Julie Fudge admits that when she sees pictures of her famous mother, it’s a bit strange. The world might see the iconic singer Patsy Cline, but to her, it’s a little different. “I was only four when she passed away,” Fudge tells Billboard. “She’s almost always been a legend in my life. At the same time, the people that knew her, the fans, have kept her alive for me. There’s not many people that lost a parent 50 years ago who can say that she’s this much in her life every day. At the same time, I lived with my grandmother. My dad remarried. I have a stepmother who has been in my life for 50 years. We had more siblings, and more family members. It’s been different,” she admits.
Fans of the Country Music Hall of Fame songstress will want to make the Patsy Cline Museum a stop on their next trip to Nashville. The museum opened to the public on Friday (April 6), and Fudge participated in a media-only day, talking about the new venture and her mother. She feels her fans will definitely be enchanted by the experience. “It’s so well done, and it’s beautiful,” she said, beaming. “It’s so exciting to see everything in place and ready to go.”
There are many of Cline’s stage outfits, and recreations of rooms that were a part of her Madison, TN, home. When asked which of the exhibits brought back the most memories, she didn’t hesitate.
“I would have to say the rec room that they have recreated here is a little more comforting to me. So many of those things have been in my life — even until my dad passed away. We actually have a refrigerator here that mom and dad bought in 1957. That was in dad’s house — running — until we brought it down here. They made sure that we could plug it up here, and it’s still running to this day.”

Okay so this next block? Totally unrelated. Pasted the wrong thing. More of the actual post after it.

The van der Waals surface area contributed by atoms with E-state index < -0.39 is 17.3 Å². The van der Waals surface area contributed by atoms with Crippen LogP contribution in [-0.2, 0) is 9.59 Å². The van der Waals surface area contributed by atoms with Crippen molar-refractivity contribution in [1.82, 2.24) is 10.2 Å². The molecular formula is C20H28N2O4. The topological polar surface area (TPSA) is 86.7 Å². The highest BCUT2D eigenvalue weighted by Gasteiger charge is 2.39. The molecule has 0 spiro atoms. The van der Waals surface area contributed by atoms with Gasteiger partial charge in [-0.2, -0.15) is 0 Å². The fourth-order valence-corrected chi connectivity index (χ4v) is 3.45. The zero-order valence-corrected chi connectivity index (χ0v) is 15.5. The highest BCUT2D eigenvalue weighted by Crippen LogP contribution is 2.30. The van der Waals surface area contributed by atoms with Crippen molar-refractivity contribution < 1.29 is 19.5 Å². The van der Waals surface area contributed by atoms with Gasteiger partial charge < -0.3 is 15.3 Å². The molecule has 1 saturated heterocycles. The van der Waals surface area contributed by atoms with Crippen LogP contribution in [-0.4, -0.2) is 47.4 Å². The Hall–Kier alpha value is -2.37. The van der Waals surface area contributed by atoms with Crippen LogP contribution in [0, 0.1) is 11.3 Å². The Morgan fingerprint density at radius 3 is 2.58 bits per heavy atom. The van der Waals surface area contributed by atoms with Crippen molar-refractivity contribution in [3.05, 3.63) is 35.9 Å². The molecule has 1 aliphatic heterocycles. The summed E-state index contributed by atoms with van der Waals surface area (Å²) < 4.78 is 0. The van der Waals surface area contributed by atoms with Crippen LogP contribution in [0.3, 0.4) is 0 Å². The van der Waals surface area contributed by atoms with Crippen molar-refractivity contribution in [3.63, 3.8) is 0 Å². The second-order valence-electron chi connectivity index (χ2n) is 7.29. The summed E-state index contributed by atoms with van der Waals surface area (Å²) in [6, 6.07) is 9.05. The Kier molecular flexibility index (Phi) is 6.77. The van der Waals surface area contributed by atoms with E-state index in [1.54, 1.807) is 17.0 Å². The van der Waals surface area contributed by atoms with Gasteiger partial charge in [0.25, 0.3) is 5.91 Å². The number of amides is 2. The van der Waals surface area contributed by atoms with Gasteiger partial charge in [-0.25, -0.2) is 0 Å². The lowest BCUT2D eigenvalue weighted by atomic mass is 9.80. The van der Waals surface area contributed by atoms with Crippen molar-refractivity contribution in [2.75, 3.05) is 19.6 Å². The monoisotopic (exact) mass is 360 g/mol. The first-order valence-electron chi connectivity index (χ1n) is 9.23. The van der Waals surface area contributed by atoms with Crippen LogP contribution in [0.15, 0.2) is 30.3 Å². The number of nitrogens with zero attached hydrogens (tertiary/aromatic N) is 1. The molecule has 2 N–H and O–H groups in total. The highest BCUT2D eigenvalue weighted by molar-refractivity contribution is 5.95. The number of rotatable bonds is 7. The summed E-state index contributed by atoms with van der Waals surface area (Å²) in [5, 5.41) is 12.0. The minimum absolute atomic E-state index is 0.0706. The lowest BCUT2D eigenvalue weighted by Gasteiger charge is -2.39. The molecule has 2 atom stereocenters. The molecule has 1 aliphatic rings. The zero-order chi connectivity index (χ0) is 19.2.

Though there are many career-related mementos, the museum also gives fans a chance to get know Cline through the letters that she would write to fans — in an era long before the Internet and cell phones. “That’s one of the beautiful parts of it, and I’m so glad there is such an emphasis on that here. She did correspond with everyone. Nobody had access to telephones 100 percent of the time, and if you did, it was rather expensive. They weren’t rich. They were hard working people who were making ends meet. For her to be on the road, to get stationery, and write to her friends and to keep her posted was amazing. To go back and see how many of those that were saved, and the details that they have in them — things that she describes, sessions and trips that she made, how my brother and I were doing, it’s all just very interesting. It puts together a puzzle that just gets bigger every day.”
Though the home where she lived in Winchester, VA is still in operation as a museum, there is a part of her teenage years that’s now available to the public to see — the counter, a table and seats from Gaunt’s Drug Store, where Patsy worked as a soda jerk. There are also some of the awards that she earned during her brief career, a film room, and even the watch that she was wearing on that fateful flight back from Kansas City on March 5, 1963.
Though Patsy Cline is known around the world today, Fudge admits that her childhood was pretty much normal.
“From 1963, when she passed away, to dad remarrying, and then finishing high school, I was a normal kid in the neighborhood,” she recalls. “I just happened to know a few people, and my dad worked in the music business. It wasn’t until I was grown and had children that Patsy Cline was re-introduced in the Coal Miner’s Daughter movie in 1980. It’s been very different since then — not so much in my life, but the fact that it’s a business that we have to take care of. I do want to remember my mom, and be protective of her, but it is a business. Since dad’s gone (Cline’s widower and Fudge’s father, Charlie Dick, passed away in November 2015), that’s my role — to protect a legacy of not just what mom started, but what he managed and left. It’s also his legacy too.”